“We hope to develop partnerships with all interested stakeholders who have the required technological expertise to develop these resources in our country,” said Algerian Minister of Energy and Mines, Youcef Yousfi at a shale workshop held in Oran in late February, according to Al Monitor. He added that, “this is why we would like to work with companies that have demonstrated expertise in this field.”

In a more specific example of mending fences, earlier this month, US-based Anadarko, announced an amicable end to a long-standing conflict with Sonatrach stemming from the 2006 tax. With the US company insisting that their existing contract required the Algerian firm to bear the brunt of the tax burden and Sonatrach seeking to restructure profit structures originally agreed upon when crude prices were lower, according to the Wall Street Journal, one of the country’s largest foreign operators found themselves at odds with local officials and their production plans. With arbitration initiated in 2009, the two parties finally came to an agreement this month with a plan that would provide about $4.4 billion in funds over the next few years and include stipulations protecting the US company’s tax and profit sharing status. According to the Financial Times, Anadarko is responsible for about quarter of all oil production in Algeria.

The Algerian government’s push and seemingly new willingness to ease restrictions on profit-sharing and tax regulations with foreign firms appears to be part of a larger push to open the country to international cooperation. This past week saw Algiers open the country’s modest stock exchange to foreign buyers for the first time, though they are still required to partner with local buyers for the purchase.

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Greece Eyes Options As Iranian Deadline Looms

Presenting a significant threat to Greece’s energy needs and overall economic well being, the looming EU-backed sanctions on Iranian crude has Athens struggling to find viable alternatives. Earlier this year, Greece joined countries like Spain and Italy in expressing their concern about the sanctions’ impact on their energy needs and were successful in winning a delay until this summer to find other producers. However, even with extra time, credit and production has presented a challenge to finding such options.

The country’s dependence on Iranian crude was highlighted in late February when state media outlets began reporting that a local refinery had been denied the delivery of 500,000 barrels. Ultimately, the reports were cast into doubt by government representatives, including Greece, Greek Environment, Energy and Climate Change Minister George Papaconstantinou who told Reuters that “we have contracts with Iran that are being executed normally.” However, with the July 1st sanctions deadline fast approaching, the reality of going without Iranian crude is becoming all the more pressing.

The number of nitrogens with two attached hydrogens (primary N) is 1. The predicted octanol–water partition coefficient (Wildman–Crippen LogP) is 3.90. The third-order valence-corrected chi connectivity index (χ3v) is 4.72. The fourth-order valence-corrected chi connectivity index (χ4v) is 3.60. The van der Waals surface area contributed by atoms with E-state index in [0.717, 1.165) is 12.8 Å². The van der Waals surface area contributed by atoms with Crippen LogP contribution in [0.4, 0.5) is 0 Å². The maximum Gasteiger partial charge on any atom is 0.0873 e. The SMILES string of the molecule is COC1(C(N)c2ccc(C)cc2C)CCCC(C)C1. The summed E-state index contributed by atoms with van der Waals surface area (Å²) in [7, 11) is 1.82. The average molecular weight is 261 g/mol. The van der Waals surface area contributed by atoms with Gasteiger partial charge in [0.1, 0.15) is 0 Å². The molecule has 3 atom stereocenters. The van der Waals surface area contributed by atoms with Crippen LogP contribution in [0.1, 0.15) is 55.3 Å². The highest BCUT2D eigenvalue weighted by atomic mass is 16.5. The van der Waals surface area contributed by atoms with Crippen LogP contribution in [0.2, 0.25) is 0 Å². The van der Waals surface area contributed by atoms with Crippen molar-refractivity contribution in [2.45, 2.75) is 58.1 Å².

To make up for the coming crude deficit, leaders in Athens have begun openly exploring increasing deliveries from countries like Libya, though the exact of impact of such a shift has some worried. In the case of Libya, questions have emerged about Libya’s ability to overcome infrastructure deficits to reach pre-conflict goals for existing consumers, not to mention new ones.

For their part, Greek refiners have pointed to options in Russia, Iraq and Saudi Arabia as perfectly viable alternatives to Iranian oil, though funding might still be a stumbling block. Making up roughly a third of Greece’s energy needs, Iranian crude is currently sold under favorable credit circumstances; a situation Athens fears may change under new agreements, adding stress the country’s current economic standings. According to a Reuters report, concerns about access to credit have led some potential providers to avoid new agreements with Greek importers due to worries about national firms and their access to credit.

Reports from Eurostat have suggested a possible increase of Iranian imports ahead of the July 1st deadline, making the stockpiling of reserves ahead of such a significant drop off a possibility.

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Spain’s Energy Sector Dodges Deficit Pressure

As Spain’s new government struggles to deal with an energy deficit before it begins to affect investor confidence and the country’s overall borrowing costs, the country’s varied production sectors have come under new pressure.

Although much of the spending cut attention over the last month has centered on Spain’s renewable sector, with subsidies on new projects halted in later January and reports suggesting further action on even existing projects, solar and wind are not the only energy sectors coming under closer scrutiny by the government. Facing a 24 billion euro energy deficit, accrued over the last few years thanks to poor subsidy planning and domestic energy prices that did not reflect new pressures, the new Industry Minister Jose Manuel Soria has stated that the cost of closing this funding gap must be shared throughout the country’s energy sector.

The energy deficit reduction goal is especially important given the fact that the amount is not currently included in national figures, but would be if not dealt with soon. Spain is currently dealing with EU pressure to reduce the overall deficit to 4.4 percent of GDP in 2012, though the new government has conceded that it will more likely only reach 5.8 percent given the impact further cuts would have on the struggling economy.

However, the last two weeks have seen a heavy push back from both the country’s utilities and lobbyist representing Spain’s oil and gas actors. Intent on shifting the burden of the overall costs away from traditional energy resources, leaders have coordinated pressure on Soria, though analysts have stated that the pressure is sure to be felt throughout the energy sector, especially given the overlapping roles of energy and utility companies. For example, Spanish utility Fenosa was bought by Gas Natural in 2009, which is partly owned by oil and gas giant, Repsol.